By Mark Etheridge
Three of South Africa’s leading judoka are sweating it out at an intense training camp in Hungary, ahead of the upcoming senior and cadet World Judo Championships.
The three are Dale Whittaker, who was at last year’s Rio Olympics helping Team SA’s Zack Piontek in his preparations, 2014 Commonwealth Games bronze medallist Siyabulela Mabulu, and 2016 AUS Region 5 Games gold medallist Jasmine Martin.
Team SA caught up with the trio as Whitaker and Mabulu prepared for the senior World Championships in Hungary from 28 August to 3 September, and Martin for the World Cadet Championships in Santiago, Chile, between 9-13 August.
‘We’re here training at an Olympic Centre that is run and funded by the International Judo Federation,’ said Whittaker.
‘There’s also another guy, Kevin Keuvelaar, who might be joining us at the World Champs. Although he is not training here with us, it’s all going to depend on him recovering from an injury. He competes in the +100kg category.
‘We had to cover our own travelling costs to get here, but everything this side is covered by the IJF. It is a very good opportunity to get a wider variety of training partners, which is very advantageous for us. The volume of judo training we are getting here is also very good.
‘Back home with Nikola [Filipov, coach at Tuks] I get 12 hours of actual judo training a week due to the non-professional nature of the sport in South Africa and lack of suitable training partners plus all our conditioning as well, while here so far we are doing 20-23 hours of judo a week, which for a technical sport like ours I feel is very important.’
Added the Eastern Cape’s Mabulu: ‘It’s good to be here at the Olympic Centre to train with some of top players in the world. It’a all part of the process of preparation, working together with my ex-coach George Dannie.
‘It’s actually my second visit to this centre – we are working hard and everyday is training with high intensity.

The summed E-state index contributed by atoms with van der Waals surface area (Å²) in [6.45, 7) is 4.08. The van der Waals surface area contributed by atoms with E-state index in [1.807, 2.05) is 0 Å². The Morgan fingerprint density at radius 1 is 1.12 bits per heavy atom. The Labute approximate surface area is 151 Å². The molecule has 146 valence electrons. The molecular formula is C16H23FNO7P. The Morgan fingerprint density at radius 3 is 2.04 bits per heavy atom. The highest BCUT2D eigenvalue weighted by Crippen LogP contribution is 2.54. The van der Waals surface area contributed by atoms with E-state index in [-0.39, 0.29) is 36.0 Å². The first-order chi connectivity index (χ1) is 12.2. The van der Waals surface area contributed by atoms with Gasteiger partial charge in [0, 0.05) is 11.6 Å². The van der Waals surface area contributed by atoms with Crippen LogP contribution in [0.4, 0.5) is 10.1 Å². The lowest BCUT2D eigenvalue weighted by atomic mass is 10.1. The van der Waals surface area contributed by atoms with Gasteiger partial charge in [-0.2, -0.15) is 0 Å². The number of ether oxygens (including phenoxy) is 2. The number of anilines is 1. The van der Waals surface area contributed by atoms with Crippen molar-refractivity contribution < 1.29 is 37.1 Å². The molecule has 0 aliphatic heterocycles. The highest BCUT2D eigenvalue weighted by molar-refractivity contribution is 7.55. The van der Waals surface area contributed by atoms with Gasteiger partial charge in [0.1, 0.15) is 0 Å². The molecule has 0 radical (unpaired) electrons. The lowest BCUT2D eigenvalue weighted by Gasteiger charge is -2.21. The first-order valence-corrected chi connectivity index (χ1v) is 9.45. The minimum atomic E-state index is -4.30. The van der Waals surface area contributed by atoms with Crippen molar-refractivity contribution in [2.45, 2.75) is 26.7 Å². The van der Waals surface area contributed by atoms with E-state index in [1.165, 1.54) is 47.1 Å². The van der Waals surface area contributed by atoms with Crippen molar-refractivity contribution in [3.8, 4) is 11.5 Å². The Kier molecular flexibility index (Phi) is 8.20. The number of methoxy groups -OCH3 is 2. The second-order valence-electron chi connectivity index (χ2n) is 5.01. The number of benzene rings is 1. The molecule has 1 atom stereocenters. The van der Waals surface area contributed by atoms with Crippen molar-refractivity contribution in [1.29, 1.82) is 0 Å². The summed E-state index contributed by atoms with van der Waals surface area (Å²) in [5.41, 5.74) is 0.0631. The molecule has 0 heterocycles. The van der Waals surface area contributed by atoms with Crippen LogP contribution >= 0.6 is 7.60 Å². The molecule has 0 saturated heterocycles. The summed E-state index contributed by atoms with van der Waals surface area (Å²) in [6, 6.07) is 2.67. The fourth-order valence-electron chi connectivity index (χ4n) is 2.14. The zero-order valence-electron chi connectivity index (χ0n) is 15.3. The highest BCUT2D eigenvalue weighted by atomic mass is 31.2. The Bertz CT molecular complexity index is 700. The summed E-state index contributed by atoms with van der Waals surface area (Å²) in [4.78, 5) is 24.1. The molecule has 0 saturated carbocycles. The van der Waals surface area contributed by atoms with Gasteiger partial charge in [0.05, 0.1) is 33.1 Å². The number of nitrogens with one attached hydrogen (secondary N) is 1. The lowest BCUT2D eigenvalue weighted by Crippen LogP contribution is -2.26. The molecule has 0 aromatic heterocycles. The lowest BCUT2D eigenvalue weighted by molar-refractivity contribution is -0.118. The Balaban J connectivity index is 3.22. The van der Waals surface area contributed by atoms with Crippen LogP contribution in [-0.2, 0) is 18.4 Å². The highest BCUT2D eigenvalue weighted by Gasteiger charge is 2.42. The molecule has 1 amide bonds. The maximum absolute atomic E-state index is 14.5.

‘Also, the Cuban team have just arrived to join us, so we are a big group with different countries and categories. The good thing is that there are lots of competitions around Europe, so it’s not that expensive to go to competitions and we really need those competitions to be ready for the 2020 Olympics.’
As for teenager Martin (the Brazilian-born player turns 17 later this year), the more the training the better, as lack of quality training is a problem commonly experienced with the limited number of top judoka in South Africa.
‘My preparation for World Championship is going very well. It’s hard training, but of course very good. I was a bit demotivated after Africa’s and this has definitely helped me a lot. We train every day – Monday to Friday two training sessions a day and then on Saturday and Sunday only once.’
Martin, now living back in Durban, KwaZulu-Natal with her parents, has a string of successes behind her name, both home and abroad. A Brazilian champion at the age of 12, she’s no stranger to international training camps around the globe.
‘While we’re here in Hungary we train between 8:30-11:00am and then again from 16:00-18:30pm in the evening and then 2 hours over the weekends. I’m proud of my competition achievements, but not one to brag about them,’ says Martin, who campaigns in the -63kg weight division.
In the picture (left to right): Whittaker, Martin and Mabulu in Hungary